On the 10th of December YMCB organised an online research webinar on Financial Education for better Access to Finance for Migrant and Refugee Entrepreneurs. The purpose of this webinar was to translate the outputs of the guide on “Financial Education for better Access to Finance for Migrant and Refugee Entrepreneurs” to possible outcomes for any professional and vocational education and discuss the results with the peers. The guide was developed by The Hague University of Applied Sciences (THUAS) within the framework of the YMBC project.
Approximately 20 to 25 participants, invited by the Research Group New Finance of THUAS, attended and discussed together the guide with two of the three co-authors. The general idea behind the guide is aimed at creating a more inclusive entrepreneurial ecosystem.
After a short introduction, various aspects of the guide were explained during the webinar in order to provide an ‘informed’ picture of the content and scope of this guide. The insights and experiences of the participants were valuable inputs for the intended qualified discussion during this session. For that reason, the panelists introduced three ‘discussion points’ during the presentation, on which the participants could react via the chat facility. The main part of the webinar was reserved for the open debate and exchange after the introductory presentation.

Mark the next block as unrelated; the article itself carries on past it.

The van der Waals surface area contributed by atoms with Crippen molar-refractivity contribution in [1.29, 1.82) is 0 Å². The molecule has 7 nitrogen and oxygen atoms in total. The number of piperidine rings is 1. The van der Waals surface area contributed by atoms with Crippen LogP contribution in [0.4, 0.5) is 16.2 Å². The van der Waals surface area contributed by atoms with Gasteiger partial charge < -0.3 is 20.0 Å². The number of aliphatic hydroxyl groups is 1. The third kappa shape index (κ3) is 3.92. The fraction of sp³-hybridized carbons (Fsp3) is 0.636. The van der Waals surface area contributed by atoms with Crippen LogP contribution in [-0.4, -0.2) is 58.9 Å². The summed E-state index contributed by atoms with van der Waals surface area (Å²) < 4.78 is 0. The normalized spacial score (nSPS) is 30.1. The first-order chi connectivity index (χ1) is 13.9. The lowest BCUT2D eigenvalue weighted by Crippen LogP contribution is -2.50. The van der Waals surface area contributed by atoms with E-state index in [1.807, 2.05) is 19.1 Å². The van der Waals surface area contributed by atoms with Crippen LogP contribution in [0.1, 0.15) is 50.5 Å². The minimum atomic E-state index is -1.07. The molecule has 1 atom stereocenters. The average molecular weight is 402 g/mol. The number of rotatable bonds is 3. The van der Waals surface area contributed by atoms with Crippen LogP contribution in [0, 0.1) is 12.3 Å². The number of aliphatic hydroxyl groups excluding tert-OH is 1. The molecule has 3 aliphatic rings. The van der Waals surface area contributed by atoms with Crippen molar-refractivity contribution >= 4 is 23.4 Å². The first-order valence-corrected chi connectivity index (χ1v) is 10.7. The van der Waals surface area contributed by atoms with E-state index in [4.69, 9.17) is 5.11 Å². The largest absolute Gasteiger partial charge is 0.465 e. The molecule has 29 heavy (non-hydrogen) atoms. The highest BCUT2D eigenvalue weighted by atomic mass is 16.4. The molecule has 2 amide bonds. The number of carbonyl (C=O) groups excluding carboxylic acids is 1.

The intended and realized outcome was to discuss the benefits of a reversed education process from program- based to client-based. The result is an actual tailor-made program. Participants welcomed this approach. Especially in times in which lectures are transformed into the virtual space, the personal needs of students will be wrongfully submerged. The idea and the approach of switching to student-based programs is worthwhile examining.
Lecturing staff within THUAS are struggling with the need to change professional and vocational education into a more client-based approach, but do not yet know how. Some international programs implemented for instance personas to reflect the near- future job options for their students.
Some of the attendees questioned the idea of using only three personas since it might not cover all types of refugee/ migrant entrepreneurs. Besides, framing clients within certain types might run the risk of jumping into conclusions.
The question was also raised whether due attention was given to more fully integrated migrant entrepreneurs (second/ third generation).
We promised to look into this matter.
Julie- Marthe Lehmann & Albert Coumans
The Hague University of Applied Sciences